The Fuel in Your Drinking Water

Perchlorate—a chemical in rocket fuel—is likely contaminating drinking water in at least 35 states
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Rocket fuel chemicals in drinking water pose a health concern that's received scant public—or government—attention. But that may be changing. Last week, the U.S. Environmental Protection Agency (EPA) took steps to regulate perchlorate—the rocket fuel chemical in question. President George W. Bush's administration refused to regulate perchlorate's presence in drinking water—despite the fact that the chemical can prevent proper thyroid functioning at high doses—particularly for vulnerable groups like pregnant women and children. Perchlorate is likely contaminating drinking water in at least 35 states and the District of Columbia, according to a recent article in The New York Times. The current acceptable limit for perchlorate is 15 parts per billion.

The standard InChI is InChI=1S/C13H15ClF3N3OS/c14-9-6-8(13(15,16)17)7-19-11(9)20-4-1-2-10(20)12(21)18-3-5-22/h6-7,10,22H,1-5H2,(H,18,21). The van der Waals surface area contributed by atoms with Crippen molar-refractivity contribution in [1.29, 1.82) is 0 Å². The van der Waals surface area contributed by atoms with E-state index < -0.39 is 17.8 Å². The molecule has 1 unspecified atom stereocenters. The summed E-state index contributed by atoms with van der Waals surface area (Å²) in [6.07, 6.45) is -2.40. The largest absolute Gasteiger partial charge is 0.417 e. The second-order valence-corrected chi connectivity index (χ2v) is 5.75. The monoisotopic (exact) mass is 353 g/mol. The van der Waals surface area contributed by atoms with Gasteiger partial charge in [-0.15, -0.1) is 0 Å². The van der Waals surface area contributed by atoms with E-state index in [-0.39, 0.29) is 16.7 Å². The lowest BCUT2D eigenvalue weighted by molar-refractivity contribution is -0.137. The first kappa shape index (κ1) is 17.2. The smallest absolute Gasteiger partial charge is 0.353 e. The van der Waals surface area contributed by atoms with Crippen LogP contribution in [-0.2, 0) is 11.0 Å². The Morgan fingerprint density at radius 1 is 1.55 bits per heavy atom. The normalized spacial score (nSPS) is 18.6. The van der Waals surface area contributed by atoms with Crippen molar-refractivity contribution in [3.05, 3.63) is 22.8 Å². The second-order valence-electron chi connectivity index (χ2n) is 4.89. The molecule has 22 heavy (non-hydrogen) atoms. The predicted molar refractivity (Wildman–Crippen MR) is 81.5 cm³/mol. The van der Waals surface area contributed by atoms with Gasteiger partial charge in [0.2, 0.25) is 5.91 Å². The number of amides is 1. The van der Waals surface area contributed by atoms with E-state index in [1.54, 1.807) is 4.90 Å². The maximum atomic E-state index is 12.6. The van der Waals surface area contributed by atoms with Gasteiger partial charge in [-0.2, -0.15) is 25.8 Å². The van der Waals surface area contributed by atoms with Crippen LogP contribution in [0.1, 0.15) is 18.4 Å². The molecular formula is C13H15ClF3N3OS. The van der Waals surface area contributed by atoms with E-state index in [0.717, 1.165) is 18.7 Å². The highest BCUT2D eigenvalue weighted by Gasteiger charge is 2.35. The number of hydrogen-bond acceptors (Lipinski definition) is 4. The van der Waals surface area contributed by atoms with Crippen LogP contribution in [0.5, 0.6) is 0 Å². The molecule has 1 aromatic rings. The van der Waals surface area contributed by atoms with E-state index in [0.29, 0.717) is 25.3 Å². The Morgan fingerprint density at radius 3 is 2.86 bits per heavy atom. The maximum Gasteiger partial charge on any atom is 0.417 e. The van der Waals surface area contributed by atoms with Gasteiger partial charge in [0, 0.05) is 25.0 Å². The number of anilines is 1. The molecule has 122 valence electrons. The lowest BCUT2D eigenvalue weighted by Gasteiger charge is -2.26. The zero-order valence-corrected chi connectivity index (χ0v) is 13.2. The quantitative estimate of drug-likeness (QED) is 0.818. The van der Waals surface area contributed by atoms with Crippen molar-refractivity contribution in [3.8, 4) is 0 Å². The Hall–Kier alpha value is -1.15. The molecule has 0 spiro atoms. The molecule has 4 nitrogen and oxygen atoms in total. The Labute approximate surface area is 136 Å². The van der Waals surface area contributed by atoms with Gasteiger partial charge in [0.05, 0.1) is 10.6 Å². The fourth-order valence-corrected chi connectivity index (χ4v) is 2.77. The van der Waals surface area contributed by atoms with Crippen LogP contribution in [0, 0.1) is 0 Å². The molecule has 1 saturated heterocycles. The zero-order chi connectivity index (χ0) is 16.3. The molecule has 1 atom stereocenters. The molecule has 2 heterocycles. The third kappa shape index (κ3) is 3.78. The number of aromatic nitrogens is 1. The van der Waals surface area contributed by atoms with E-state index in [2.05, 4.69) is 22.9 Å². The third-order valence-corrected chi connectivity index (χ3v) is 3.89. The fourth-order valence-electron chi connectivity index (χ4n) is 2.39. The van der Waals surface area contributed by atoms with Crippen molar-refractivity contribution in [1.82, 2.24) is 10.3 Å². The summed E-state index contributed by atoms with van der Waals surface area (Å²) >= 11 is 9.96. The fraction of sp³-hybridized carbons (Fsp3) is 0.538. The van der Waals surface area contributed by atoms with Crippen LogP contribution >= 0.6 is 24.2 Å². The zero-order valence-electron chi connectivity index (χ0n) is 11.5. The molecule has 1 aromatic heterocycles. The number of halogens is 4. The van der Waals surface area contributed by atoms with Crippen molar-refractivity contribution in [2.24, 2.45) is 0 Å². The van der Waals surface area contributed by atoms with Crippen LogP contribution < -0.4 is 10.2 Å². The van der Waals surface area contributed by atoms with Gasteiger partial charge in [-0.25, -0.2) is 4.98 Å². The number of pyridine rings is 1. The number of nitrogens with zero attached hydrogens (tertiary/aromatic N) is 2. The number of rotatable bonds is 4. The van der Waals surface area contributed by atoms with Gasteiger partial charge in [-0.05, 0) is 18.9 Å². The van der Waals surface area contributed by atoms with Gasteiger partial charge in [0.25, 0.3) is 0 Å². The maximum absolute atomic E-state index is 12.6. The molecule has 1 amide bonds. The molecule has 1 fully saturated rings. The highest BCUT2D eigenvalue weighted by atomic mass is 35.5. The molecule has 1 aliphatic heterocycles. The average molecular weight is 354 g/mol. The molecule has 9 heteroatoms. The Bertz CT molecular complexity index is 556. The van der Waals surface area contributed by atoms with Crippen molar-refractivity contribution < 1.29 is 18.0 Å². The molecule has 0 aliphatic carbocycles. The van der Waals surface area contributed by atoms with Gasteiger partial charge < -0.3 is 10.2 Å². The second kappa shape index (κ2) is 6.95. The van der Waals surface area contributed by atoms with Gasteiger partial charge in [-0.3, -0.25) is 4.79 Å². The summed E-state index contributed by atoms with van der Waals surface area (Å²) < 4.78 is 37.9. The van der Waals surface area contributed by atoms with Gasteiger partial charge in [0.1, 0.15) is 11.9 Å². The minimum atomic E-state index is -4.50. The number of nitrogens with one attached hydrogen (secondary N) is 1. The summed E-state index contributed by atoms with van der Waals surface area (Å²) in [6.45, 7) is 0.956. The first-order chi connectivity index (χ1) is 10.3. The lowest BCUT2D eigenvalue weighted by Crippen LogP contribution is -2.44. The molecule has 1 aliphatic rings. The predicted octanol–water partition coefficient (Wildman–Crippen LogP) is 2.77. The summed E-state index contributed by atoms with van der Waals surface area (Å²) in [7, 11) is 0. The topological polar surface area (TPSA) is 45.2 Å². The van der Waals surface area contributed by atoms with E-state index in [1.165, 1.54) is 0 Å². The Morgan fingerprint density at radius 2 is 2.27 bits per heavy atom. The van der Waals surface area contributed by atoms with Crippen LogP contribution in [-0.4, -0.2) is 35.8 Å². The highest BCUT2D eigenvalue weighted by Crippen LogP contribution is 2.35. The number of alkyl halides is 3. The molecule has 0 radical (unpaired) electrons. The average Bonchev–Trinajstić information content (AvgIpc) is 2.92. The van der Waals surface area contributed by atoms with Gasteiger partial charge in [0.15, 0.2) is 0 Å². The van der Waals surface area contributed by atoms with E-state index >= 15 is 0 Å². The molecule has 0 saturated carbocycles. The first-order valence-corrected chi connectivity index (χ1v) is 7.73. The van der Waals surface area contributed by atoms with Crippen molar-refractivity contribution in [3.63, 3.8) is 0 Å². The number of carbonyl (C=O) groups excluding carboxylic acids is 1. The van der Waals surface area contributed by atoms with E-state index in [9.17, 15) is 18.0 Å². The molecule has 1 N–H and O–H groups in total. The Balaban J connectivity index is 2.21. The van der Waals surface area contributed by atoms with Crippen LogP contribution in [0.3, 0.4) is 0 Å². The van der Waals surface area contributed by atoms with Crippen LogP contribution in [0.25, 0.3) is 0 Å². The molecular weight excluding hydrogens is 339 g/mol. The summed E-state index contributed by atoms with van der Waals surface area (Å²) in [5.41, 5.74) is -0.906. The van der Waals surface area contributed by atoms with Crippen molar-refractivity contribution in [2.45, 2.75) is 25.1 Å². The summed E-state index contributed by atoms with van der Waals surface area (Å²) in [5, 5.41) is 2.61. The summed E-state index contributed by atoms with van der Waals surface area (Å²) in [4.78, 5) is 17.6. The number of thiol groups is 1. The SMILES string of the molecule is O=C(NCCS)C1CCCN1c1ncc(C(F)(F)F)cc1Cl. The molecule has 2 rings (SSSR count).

The EPA is looking into how it could use the Safe Drinking Water Act to better regulate the chemical, but has only begun what will likely be a long and difficult process. Jeff Ruch, executive director for Public Employees for Environmental Responsibility told the Times that he expects "heavy Pentagon and polluter lobbying" to disrupt the EPA's attempts. Federal polluters, in particular, would have to pay huge sums in clean-up if perchlorate is regulated.

The EPA is currently reevaluating the science on the chemical and is expected to release a final decision to the public.

SOURCE: The New York Times